#ShirtlessShamers2016 Twitter Hashtag By Cards Against Harassment Hilariously Calls Out Sexist, Slut-Shaming Double Standards

Sexist double standards are rife in both the real world and the online one, but if you're a man on Twitter who likes to criticize women who post pictures showing a little skin, you'd better be careful you don't do the same — because one woman is using the hashtag #ShirtlessShamers2016 to call out the sexist double standard of men who slut-shame women online. How? By reposting the men's own revealing Twitter pictures, of course. Let me explain At least once a day, for a goal of 365 days, Lindsay — aka @CardsAgstHrsmt — finds a man on Twitter who is shaming women for posting "revealing" pictures. Then, she digs up a picture of that tweeter where he's shirtless. Finally, the results: The man's half-naked body next to his sexist tweet decrying someone else's half-nakedness, next to Lindsay's own commentary, all filed neatly under the hashtag #shirtlessshamers2016. Busted!

This absolutely made my morning. When women try to put double standards and sexism in the spotlight, we often aim to do so diplomatically; we know that there's the danger that people won't take us seriously otherwise. However, upon spending some time on Lindsay's Twitter page, I think I prefer her method. It's witty, it cuts to the chase, and it so beautifully exemplifies this ugly case of gender inequality. I can't think of anything more perfect than proving what a hypocrite some online slut-shaming troll is.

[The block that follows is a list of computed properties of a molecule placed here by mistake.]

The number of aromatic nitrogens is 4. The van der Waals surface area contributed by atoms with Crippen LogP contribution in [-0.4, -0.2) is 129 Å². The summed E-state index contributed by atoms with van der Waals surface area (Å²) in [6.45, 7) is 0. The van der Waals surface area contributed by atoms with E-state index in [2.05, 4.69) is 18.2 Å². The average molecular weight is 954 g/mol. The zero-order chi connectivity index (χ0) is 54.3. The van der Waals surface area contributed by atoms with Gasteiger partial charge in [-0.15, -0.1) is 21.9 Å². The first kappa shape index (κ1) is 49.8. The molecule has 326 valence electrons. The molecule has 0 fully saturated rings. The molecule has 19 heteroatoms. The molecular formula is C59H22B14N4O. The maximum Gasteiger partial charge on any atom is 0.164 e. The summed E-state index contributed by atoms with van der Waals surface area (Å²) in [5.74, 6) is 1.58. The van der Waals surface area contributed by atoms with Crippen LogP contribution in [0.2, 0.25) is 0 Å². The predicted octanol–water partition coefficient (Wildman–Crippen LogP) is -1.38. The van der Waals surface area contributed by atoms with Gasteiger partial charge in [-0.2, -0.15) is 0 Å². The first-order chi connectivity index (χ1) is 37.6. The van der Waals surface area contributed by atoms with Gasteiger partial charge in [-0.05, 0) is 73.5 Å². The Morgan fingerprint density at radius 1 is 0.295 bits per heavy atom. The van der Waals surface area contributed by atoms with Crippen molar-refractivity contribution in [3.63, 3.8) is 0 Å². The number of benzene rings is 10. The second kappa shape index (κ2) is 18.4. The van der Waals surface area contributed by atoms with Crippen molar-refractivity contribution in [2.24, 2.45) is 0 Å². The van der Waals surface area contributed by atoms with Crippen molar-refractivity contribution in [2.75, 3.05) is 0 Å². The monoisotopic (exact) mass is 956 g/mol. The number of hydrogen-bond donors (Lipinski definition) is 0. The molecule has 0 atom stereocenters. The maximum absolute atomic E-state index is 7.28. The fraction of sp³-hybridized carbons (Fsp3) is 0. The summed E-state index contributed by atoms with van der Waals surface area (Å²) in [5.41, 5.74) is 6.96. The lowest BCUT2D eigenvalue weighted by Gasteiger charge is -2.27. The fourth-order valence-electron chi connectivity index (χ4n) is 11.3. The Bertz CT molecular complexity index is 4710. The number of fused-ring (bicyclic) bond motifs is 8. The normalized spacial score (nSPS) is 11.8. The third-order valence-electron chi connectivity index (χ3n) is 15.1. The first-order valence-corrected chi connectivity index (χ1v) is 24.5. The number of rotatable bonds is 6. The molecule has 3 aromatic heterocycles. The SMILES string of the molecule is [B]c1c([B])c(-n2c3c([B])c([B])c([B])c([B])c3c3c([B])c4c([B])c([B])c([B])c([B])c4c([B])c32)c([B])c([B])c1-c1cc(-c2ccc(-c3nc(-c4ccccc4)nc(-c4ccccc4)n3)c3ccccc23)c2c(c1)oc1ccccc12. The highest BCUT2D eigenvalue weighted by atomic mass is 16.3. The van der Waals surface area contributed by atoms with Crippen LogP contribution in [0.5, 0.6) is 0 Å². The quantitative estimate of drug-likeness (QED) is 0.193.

To get the full effect, I suggest you spend the next hour scrolling through Lindsay's Twitter feed, like I just did. Girl's got charisma. Some men aren't taking too kindly to her work, and she's not afraid to speak up. There's something to be said for "killing them with kindness"; there's also something to be said for killing them with logic.

This isn't Lindsay's first rodeo, either. If she looks familiar, it's because she's the same woman who created Cards Against Harassment, which is a selection of 10 "business cards" that women can print up and hand out to men on the street who behave inappropriately toward them. She decided to do this after a personal experience with harassment sent her over the edge: A stranger on an escalator was touching her hair and calling her "blondie." Um... ew.

So Lindsey designed these cards and started passing them out to street harassers. She even filmed some of these interactions to capture the men's responses. Some apologize, while some stick to their guns; but according to Lindsay, the most common response is absolute shock. They supposedly didn't even realize they were being offensive. What we see as catcalling, they say they see as a compliment.

#ShirtlessShamers2016 is her next step in pursuing gender justice, so let's take a closer look at some of the gems that have arisen from it, shall we?

I'm not sure what's worse: The hypocrisy or the horrible execution of the English language.

Lindsey's adventure and the SshirtlessShamers2016 campaign reveals more than the fact that men who believe women should be ashamed of their bodies exist; she reveals the downright abuse that is taking place against women online — from the verbal variety ("if I eva have a daughter, ill teach her the values of respect, self control, and self discipline. Not to become a slut") to threats of physical abuse ("my daughter come home wit a face full of makeup and her nipples pierced Ima beat her ass once for every product she got on"). She's proving that this issue isn't as simple as what we're wearing or not wearing. It's about the standards society thinks we have based on our appearance, and how they're used to justify abuse and bullying.

Here's a hint: Abuse and bullying are never OK.

Images: Ryan McFarland/Flickr